The University of Sussex’s Jan Selby set three ways for thinking about water resources and management: between dependence (where Palestinians are reliant on external actors like Israel and the donors – the current situation), independence (where Palestinians would not be limited by external donors) and inter-dependence (where Palestinians and Israelis would be subject to others – but also able to impose on others as well). The situation is likely to deteriorate if there is no change but that to achieve an inter-dependent relationship is going to require policymakers to be especially activist in their approach, whether that discussion starts now or in the final status talks – which water has tended to be relegated to. This would also mean going against the Palestinian approach until now, which has included them acquiescing in their own domination by Israel, by approving water infrastructure to Israel’s West Bank settlements on the JWC – a necessary quid pro quo if they are to gain Israeli approval for their own projects (although some have taken more than a decade and a half to be approved).

Clemens Messerschmid, an independent researcher and hydrologist, presented some policy options for the Palestinians. He noted that the cheaper cost of drilling more wells is being largely avoided, as this challenges the occupation (the Israelis are unlikely to approve Palestinian drilling). Instead the PWA and donors are focusing on more expensive measures, kike network lost reduction, waste water reuse, cisterns, etc. He said that these tended these priorities targeted ‘marginal water’, which only manages the current situation rather than confronting the primary problem: the occupation.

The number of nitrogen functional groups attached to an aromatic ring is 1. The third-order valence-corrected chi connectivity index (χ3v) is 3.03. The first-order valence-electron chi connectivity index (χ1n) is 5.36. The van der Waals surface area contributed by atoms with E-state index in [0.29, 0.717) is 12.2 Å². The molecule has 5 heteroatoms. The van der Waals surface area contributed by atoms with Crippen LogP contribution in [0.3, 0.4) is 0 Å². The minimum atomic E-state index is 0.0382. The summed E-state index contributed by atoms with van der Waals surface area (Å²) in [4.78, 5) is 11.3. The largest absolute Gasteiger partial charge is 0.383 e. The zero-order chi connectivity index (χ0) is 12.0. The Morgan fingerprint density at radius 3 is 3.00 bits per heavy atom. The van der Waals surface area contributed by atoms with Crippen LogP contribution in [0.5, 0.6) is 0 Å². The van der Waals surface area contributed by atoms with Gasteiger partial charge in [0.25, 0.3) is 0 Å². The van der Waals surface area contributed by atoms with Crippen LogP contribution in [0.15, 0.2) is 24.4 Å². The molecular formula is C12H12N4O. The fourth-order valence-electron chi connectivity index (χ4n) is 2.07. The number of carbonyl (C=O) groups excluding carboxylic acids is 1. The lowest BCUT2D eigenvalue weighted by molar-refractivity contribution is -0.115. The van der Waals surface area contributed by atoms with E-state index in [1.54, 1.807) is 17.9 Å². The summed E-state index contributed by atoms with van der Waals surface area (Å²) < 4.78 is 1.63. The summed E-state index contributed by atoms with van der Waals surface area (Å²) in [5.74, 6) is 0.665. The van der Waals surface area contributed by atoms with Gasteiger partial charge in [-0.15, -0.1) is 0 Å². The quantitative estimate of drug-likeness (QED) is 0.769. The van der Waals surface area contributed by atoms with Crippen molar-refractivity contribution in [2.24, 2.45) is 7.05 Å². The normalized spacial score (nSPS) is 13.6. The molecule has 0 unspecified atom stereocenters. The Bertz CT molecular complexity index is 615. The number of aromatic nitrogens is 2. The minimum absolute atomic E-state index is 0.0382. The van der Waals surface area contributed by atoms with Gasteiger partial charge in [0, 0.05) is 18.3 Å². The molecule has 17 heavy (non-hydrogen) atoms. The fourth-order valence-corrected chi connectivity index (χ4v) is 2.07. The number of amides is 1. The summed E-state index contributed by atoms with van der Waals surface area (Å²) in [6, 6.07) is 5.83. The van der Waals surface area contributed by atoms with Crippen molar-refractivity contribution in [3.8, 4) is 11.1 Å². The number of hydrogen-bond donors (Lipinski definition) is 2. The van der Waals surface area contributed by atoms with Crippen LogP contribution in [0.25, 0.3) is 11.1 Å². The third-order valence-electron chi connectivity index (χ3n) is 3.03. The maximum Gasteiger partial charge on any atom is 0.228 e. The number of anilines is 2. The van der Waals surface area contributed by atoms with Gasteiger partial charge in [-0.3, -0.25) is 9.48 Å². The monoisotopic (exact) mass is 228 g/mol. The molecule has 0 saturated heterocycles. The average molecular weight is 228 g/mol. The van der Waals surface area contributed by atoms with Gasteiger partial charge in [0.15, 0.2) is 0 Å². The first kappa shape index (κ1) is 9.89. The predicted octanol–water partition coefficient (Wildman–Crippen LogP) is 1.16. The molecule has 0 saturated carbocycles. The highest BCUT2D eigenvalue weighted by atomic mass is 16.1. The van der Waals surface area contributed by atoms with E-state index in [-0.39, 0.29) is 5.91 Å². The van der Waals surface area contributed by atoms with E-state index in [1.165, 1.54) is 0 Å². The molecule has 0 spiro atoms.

Clemens also mentioned that while the pursuit of independence – or inter-dependence – is feasible in the West Bank, Gaza is another case. He said we need to get out of the mindset of seeing Gaza as a country and see it as a city. Moreover, no city is capable of being completely independent in its water resources and management, so there is therefore a need to think about relocating wells and transferring water to the enclave.